Mullion Harbour future in doubt after landslide
The future of a 19th Century harbour is in doubt after a landslide damaged a section of the breakwater.
The National Trust has warned people to stay away from Mullion Harbour on Cornwall's Lizard Peninsula, after a section of the harbour was dislodged.
It said further rock falls were "imminent" with "potentially hundreds of tonnes of rock on the move".
Further damage would mean repairs to the harbour would be "unviable" at a point in the future, it warned.
The trust said on Facebook: "Until we can get the stability of the slope assessed, it is too dangerous to access this part of the harbour."
The trust's lead ranger on the Lizard Peninsula, Justin Whitehouse, said the area would remain closed as a precaution while engineers assessed the stability of a large section of rock above the harbour.
"We've got more heavy rainfall due tomorrow so I expect there will be more rock coming down," he added.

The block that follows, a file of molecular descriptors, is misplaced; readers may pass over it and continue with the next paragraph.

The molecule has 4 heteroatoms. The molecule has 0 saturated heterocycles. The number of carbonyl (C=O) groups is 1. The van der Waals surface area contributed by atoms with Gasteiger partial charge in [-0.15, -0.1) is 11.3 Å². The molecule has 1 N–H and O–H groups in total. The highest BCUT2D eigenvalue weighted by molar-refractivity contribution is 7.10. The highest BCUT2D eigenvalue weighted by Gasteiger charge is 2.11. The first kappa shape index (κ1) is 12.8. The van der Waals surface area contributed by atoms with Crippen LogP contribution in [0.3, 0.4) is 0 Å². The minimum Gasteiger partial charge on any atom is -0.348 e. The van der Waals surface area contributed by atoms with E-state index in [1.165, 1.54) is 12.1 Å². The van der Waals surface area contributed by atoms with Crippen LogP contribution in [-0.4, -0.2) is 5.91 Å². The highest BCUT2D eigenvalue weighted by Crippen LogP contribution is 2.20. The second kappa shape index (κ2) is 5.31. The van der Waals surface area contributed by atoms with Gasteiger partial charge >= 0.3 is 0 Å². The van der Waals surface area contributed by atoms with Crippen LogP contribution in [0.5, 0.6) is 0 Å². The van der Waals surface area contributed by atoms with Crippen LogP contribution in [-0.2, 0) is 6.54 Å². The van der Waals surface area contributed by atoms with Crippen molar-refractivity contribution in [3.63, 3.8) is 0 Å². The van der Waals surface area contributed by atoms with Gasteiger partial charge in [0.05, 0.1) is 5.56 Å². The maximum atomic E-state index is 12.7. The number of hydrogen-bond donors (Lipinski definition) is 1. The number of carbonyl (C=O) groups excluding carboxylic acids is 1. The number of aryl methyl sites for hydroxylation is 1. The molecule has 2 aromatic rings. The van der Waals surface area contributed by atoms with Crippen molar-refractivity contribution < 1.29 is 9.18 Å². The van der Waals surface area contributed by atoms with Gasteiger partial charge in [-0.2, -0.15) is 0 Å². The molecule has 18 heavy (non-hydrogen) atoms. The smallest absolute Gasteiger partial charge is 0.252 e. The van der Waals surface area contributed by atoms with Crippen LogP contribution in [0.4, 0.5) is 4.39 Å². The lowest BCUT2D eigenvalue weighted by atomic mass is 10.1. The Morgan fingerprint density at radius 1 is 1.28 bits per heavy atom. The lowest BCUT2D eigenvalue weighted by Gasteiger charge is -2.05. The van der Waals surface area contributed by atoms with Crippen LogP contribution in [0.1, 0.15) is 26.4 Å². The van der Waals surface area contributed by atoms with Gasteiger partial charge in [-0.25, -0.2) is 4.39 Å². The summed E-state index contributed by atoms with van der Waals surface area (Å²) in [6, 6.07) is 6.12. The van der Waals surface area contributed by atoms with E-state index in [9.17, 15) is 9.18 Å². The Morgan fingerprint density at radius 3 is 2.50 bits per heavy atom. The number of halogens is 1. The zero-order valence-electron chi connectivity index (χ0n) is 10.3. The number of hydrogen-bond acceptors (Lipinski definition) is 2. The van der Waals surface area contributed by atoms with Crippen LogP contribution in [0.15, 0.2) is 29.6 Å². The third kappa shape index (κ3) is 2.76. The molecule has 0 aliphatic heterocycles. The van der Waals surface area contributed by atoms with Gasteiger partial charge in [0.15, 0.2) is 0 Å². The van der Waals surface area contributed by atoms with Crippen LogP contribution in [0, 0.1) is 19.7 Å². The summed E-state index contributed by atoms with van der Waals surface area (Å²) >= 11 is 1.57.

"It will go. Inevitably that huge chunk, a few hundreds if not thousands of tonnes of rock, will slide off the cliff."
Mr Whitehouse added: "Every year we're spending significant amounts of money, doing maintenance, small scale repairs, but it's of an understanding that at some point in the future there will be significant damage to this harbour where it becomes unviable to undertake further repairs."
Built in the 1890s, the harbour at Mullion Cove has traditionally sheltered a small fishing fleet from westerly storms.
The harbour was damaged in storms during 2007, 2012 and 2014, with repairs estimated to cost hundreds of thousands of pounds in 2014.